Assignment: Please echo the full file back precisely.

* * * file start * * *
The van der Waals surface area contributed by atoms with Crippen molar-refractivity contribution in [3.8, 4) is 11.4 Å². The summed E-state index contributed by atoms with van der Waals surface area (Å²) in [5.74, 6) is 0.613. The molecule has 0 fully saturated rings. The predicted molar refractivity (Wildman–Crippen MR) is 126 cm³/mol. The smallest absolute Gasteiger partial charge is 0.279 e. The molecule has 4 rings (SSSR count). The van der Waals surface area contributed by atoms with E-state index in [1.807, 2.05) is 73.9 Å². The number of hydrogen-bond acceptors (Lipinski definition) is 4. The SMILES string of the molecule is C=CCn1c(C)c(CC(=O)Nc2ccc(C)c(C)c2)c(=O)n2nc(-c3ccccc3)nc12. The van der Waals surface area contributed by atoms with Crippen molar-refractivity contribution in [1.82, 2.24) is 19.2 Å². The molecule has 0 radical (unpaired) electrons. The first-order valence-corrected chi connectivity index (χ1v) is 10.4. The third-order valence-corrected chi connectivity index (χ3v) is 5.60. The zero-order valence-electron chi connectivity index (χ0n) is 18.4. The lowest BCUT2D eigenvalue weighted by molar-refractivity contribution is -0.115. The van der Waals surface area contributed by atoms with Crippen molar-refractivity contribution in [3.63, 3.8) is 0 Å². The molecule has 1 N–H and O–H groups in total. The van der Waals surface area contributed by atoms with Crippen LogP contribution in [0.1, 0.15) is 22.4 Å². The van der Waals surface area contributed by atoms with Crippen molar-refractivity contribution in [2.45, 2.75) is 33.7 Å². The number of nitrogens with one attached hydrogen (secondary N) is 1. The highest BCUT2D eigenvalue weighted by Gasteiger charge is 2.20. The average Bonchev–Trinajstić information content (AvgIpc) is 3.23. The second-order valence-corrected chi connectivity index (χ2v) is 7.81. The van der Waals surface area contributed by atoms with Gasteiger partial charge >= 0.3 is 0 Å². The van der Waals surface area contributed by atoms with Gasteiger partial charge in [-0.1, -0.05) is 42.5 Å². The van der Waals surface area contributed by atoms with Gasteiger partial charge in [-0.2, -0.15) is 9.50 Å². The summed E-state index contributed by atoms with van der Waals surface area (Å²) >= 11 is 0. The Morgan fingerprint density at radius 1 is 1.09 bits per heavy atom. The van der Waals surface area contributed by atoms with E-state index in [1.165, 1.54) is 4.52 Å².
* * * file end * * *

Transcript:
The van der Waals surface area contributed by atoms with Crippen molar-refractivity contribution in [3.8, 4) is 11.4 Å². The summed E-state index contributed by atoms with van der Waals surface area (Å²) in [5.74, 6) is 0.613. The molecule has 0 fully saturated rings. The predicted molar refractivity (Wildman–Crippen MR) is 126 cm³/mol. The smallest absolute Gasteiger partial charge is 0.279 e. The molecule has 4 rings (SSSR count). The van der Waals surface area contributed by atoms with E-state index in [1.807, 2.05) is 73.9 Å². The number of hydrogen-bond acceptors (Lipinski definition) is 4. The SMILES string of the molecule is C=CCn1c(C)c(CC(=O)Nc2ccc(C)c(C)c2)c(=O)n2nc(-c3ccccc3)nc12. The van der Waals surface area contributed by atoms with Crippen molar-refractivity contribution in [1.82, 2.24) is 19.2 Å². The molecule has 0 radical (unpaired) electrons. The first-order valence-corrected chi connectivity index (χ1v) is 10.4. The third-order valence-corrected chi connectivity index (χ3v) is 5.60. The zero-order valence-electron chi connectivity index (χ0n) is 18.4. The lowest BCUT2D eigenvalue weighted by molar-refractivity contribution is -0.115. The van der Waals surface area contributed by atoms with Crippen molar-refractivity contribution in [3.63, 3.8) is 0 Å². The molecule has 1 N–H and O–H groups in total. The van der Waals surface area contributed by atoms with Crippen LogP contribution in [0.1, 0.15) is 22.4 Å². The van der Waals surface area contributed by atoms with Crippen molar-refractivity contribution in [2.45, 2.75) is 33.7 Å². The number of nitrogens with one attached hydrogen (secondary N) is 1. The highest BCUT2D eigenvalue weighted by Gasteiger charge is 2.20. The average Bonchev–Trinajstić information content (AvgIpc) is 3.23. The second-order valence-corrected chi connectivity index (χ2v) is 7.81. The van der Waals surface area contributed by atoms with Gasteiger partial charge >= 0.3 is 0 Å². The van der Waals surface area contributed by atoms with Gasteiger partial charge in [-0.1, -0.05) is 42.5 Å². The van der Waals surface area contributed by atoms with Gasteiger partial charge in [-0.2, -0.15) is 9.50 Å². The summed E-state index contributed by atoms with van der Waals surface area (Å²) >= 11 is 0. The Morgan fingerprint density at radius 1 is 1.09 bits per heavy atom. The van der Waals surface area contributed by atoms with E-state index in [1.165, 1.54) is 4.52 Å².